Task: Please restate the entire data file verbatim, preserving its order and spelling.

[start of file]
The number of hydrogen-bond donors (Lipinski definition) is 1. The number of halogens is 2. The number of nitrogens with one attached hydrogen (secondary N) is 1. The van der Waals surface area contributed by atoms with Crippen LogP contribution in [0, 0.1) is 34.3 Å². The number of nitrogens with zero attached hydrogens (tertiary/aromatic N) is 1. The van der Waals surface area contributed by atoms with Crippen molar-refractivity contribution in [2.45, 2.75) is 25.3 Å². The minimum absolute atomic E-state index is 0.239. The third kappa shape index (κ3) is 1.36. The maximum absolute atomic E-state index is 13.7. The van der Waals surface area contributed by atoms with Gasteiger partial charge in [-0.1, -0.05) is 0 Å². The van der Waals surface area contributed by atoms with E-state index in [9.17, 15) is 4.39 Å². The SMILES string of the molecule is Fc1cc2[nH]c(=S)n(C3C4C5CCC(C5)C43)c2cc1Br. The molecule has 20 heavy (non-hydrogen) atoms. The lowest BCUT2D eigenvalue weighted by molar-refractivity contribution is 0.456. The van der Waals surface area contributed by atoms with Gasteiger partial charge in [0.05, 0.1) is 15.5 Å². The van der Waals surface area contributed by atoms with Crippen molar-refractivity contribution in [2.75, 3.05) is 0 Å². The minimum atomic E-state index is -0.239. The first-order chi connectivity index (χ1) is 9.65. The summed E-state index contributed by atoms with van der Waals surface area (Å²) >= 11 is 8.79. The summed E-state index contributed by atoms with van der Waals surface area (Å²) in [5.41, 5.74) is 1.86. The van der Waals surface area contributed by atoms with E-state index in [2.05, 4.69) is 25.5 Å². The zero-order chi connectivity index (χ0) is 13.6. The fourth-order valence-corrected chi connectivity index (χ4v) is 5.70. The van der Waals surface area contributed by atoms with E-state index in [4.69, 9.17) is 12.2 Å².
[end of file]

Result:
The number of hydrogen-bond donors (Lipinski definition) is 1. The number of halogens is 2. The number of nitrogens with one attached hydrogen (secondary N) is 1. The van der Waals surface area contributed by atoms with Crippen LogP contribution in [0, 0.1) is 34.3 Å². The number of nitrogens with zero attached hydrogens (tertiary/aromatic N) is 1. The van der Waals surface area contributed by atoms with Crippen molar-refractivity contribution in [2.45, 2.75) is 25.3 Å². The minimum absolute atomic E-state index is 0.239. The third kappa shape index (κ3) is 1.36. The maximum absolute atomic E-state index is 13.7. The van der Waals surface area contributed by atoms with Gasteiger partial charge in [-0.1, -0.05) is 0 Å². The van der Waals surface area contributed by atoms with E-state index in [9.17, 15) is 4.39 Å². The SMILES string of the molecule is Fc1cc2[nH]c(=S)n(C3C4C5CCC(C5)C43)c2cc1Br. The molecule has 20 heavy (non-hydrogen) atoms. The lowest BCUT2D eigenvalue weighted by molar-refractivity contribution is 0.456. The van der Waals surface area contributed by atoms with Gasteiger partial charge in [0.05, 0.1) is 15.5 Å². The van der Waals surface area contributed by atoms with Crippen molar-refractivity contribution in [2.75, 3.05) is 0 Å². The minimum atomic E-state index is -0.239. The first-order chi connectivity index (χ1) is 9.65. The summed E-state index contributed by atoms with van der Waals surface area (Å²) >= 11 is 8.79. The summed E-state index contributed by atoms with van der Waals surface area (Å²) in [5.41, 5.74) is 1.86. The van der Waals surface area contributed by atoms with E-state index in [2.05, 4.69) is 25.5 Å². The zero-order chi connectivity index (χ0) is 13.6. The fourth-order valence-corrected chi connectivity index (χ4v) is 5.70. The van der Waals surface area contributed by atoms with E-state index in [4.69, 9.17) is 12.2 Å².